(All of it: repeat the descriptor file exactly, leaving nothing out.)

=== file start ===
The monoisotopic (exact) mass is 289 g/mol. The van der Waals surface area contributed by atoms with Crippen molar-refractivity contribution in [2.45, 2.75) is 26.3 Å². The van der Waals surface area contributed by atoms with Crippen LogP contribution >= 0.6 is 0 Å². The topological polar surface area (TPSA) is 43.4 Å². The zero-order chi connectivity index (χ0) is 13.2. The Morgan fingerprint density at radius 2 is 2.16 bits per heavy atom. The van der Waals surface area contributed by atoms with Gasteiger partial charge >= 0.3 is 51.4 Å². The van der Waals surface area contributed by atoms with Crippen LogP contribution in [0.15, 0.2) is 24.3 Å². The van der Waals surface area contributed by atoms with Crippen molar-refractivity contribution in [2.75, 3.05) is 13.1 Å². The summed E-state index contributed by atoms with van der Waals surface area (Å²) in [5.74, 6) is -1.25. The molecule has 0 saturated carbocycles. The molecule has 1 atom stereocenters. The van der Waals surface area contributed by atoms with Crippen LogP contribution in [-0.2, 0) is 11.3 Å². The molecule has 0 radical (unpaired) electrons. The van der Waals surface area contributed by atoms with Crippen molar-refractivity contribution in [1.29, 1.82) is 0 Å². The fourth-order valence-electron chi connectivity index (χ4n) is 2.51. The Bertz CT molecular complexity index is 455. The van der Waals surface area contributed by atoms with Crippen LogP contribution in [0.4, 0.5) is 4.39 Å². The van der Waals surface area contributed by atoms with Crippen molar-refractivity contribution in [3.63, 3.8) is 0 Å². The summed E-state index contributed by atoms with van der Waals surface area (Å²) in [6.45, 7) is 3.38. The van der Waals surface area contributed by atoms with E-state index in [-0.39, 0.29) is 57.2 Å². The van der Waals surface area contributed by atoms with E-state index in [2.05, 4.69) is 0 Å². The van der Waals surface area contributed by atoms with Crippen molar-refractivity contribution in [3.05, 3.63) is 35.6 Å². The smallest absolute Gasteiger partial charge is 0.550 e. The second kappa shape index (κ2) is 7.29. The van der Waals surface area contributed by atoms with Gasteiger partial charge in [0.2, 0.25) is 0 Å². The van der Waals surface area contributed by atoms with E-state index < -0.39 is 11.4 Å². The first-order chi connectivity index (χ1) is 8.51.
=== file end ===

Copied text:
The monoisotopic (exact) mass is 289 g/mol. The van der Waals surface area contributed by atoms with Crippen molar-refractivity contribution in [2.45, 2.75) is 26.3 Å². The van der Waals surface area contributed by atoms with Crippen LogP contribution >= 0.6 is 0 Å². The topological polar surface area (TPSA) is 43.4 Å². The zero-order chi connectivity index (χ0) is 13.2. The Morgan fingerprint density at radius 2 is 2.16 bits per heavy atom. The van der Waals surface area contributed by atoms with Gasteiger partial charge >= 0.3 is 51.4 Å². The van der Waals surface area contributed by atoms with Crippen LogP contribution in [0.15, 0.2) is 24.3 Å². The van der Waals surface area contributed by atoms with Crippen molar-refractivity contribution in [2.75, 3.05) is 13.1 Å². The summed E-state index contributed by atoms with van der Waals surface area (Å²) in [5.74, 6) is -1.25. The molecule has 0 saturated carbocycles. The molecule has 1 atom stereocenters. The van der Waals surface area contributed by atoms with Crippen LogP contribution in [-0.2, 0) is 11.3 Å². The molecule has 0 radical (unpaired) electrons. The van der Waals surface area contributed by atoms with Crippen molar-refractivity contribution in [1.29, 1.82) is 0 Å². The fourth-order valence-electron chi connectivity index (χ4n) is 2.51. The Bertz CT molecular complexity index is 455. The van der Waals surface area contributed by atoms with Crippen LogP contribution in [0.4, 0.5) is 4.39 Å². The van der Waals surface area contributed by atoms with Crippen molar-refractivity contribution in [3.63, 3.8) is 0 Å². The summed E-state index contributed by atoms with van der Waals surface area (Å²) in [6.45, 7) is 3.38. The van der Waals surface area contributed by atoms with E-state index in [-0.39, 0.29) is 57.2 Å². The van der Waals surface area contributed by atoms with E-state index in [2.05, 4.69) is 0 Å². The van der Waals surface area contributed by atoms with Crippen molar-refractivity contribution in [3.05, 3.63) is 35.6 Å². The smallest absolute Gasteiger partial charge is 0.550 e. The second kappa shape index (κ2) is 7.29. The van der Waals surface area contributed by atoms with Gasteiger partial charge in [0.2, 0.25) is 0 Å². The van der Waals surface area contributed by atoms with E-state index < -0.39 is 11.4 Å². The first-order chi connectivity index (χ1) is 8.51.